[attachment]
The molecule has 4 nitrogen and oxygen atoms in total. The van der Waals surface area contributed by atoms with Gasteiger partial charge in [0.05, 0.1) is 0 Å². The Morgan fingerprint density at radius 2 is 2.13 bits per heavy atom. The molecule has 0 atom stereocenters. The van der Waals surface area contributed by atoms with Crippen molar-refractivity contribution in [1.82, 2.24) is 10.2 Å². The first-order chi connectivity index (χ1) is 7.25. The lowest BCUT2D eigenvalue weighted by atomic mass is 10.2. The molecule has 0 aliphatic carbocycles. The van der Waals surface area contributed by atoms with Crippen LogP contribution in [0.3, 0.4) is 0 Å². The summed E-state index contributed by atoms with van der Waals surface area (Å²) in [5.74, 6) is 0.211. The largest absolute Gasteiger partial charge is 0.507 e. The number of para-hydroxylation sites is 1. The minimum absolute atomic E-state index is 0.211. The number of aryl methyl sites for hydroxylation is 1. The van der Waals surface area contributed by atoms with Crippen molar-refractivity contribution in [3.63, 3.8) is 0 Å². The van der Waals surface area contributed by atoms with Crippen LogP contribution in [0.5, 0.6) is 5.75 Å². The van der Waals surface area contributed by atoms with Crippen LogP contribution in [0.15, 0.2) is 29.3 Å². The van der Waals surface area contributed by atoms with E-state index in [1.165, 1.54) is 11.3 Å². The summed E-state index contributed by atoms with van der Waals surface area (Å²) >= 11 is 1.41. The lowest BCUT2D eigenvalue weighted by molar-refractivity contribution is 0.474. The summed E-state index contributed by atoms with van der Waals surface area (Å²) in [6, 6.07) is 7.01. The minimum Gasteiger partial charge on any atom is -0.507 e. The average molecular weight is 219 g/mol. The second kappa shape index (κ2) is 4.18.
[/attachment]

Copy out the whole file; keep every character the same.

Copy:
The molecule has 4 nitrogen and oxygen atoms in total. The van der Waals surface area contributed by atoms with Gasteiger partial charge in [0.05, 0.1) is 0 Å². The Morgan fingerprint density at radius 2 is 2.13 bits per heavy atom. The molecule has 0 atom stereocenters. The van der Waals surface area contributed by atoms with Crippen molar-refractivity contribution in [1.82, 2.24) is 10.2 Å². The first-order chi connectivity index (χ1) is 7.25. The lowest BCUT2D eigenvalue weighted by atomic mass is 10.2. The molecule has 0 aliphatic carbocycles. The van der Waals surface area contributed by atoms with Crippen LogP contribution in [0.3, 0.4) is 0 Å². The summed E-state index contributed by atoms with van der Waals surface area (Å²) in [5.74, 6) is 0.211. The largest absolute Gasteiger partial charge is 0.507 e. The number of para-hydroxylation sites is 1. The minimum absolute atomic E-state index is 0.211. The number of aryl methyl sites for hydroxylation is 1. The van der Waals surface area contributed by atoms with Crippen molar-refractivity contribution in [3.63, 3.8) is 0 Å². The van der Waals surface area contributed by atoms with Crippen LogP contribution in [0.5, 0.6) is 5.75 Å². The van der Waals surface area contributed by atoms with Crippen LogP contribution in [0.15, 0.2) is 29.3 Å². The van der Waals surface area contributed by atoms with E-state index in [1.165, 1.54) is 11.3 Å². The summed E-state index contributed by atoms with van der Waals surface area (Å²) >= 11 is 1.41. The lowest BCUT2D eigenvalue weighted by molar-refractivity contribution is 0.474. The summed E-state index contributed by atoms with van der Waals surface area (Å²) in [6, 6.07) is 7.01. The minimum Gasteiger partial charge on any atom is -0.507 e. The average molecular weight is 219 g/mol. The second kappa shape index (κ2) is 4.18.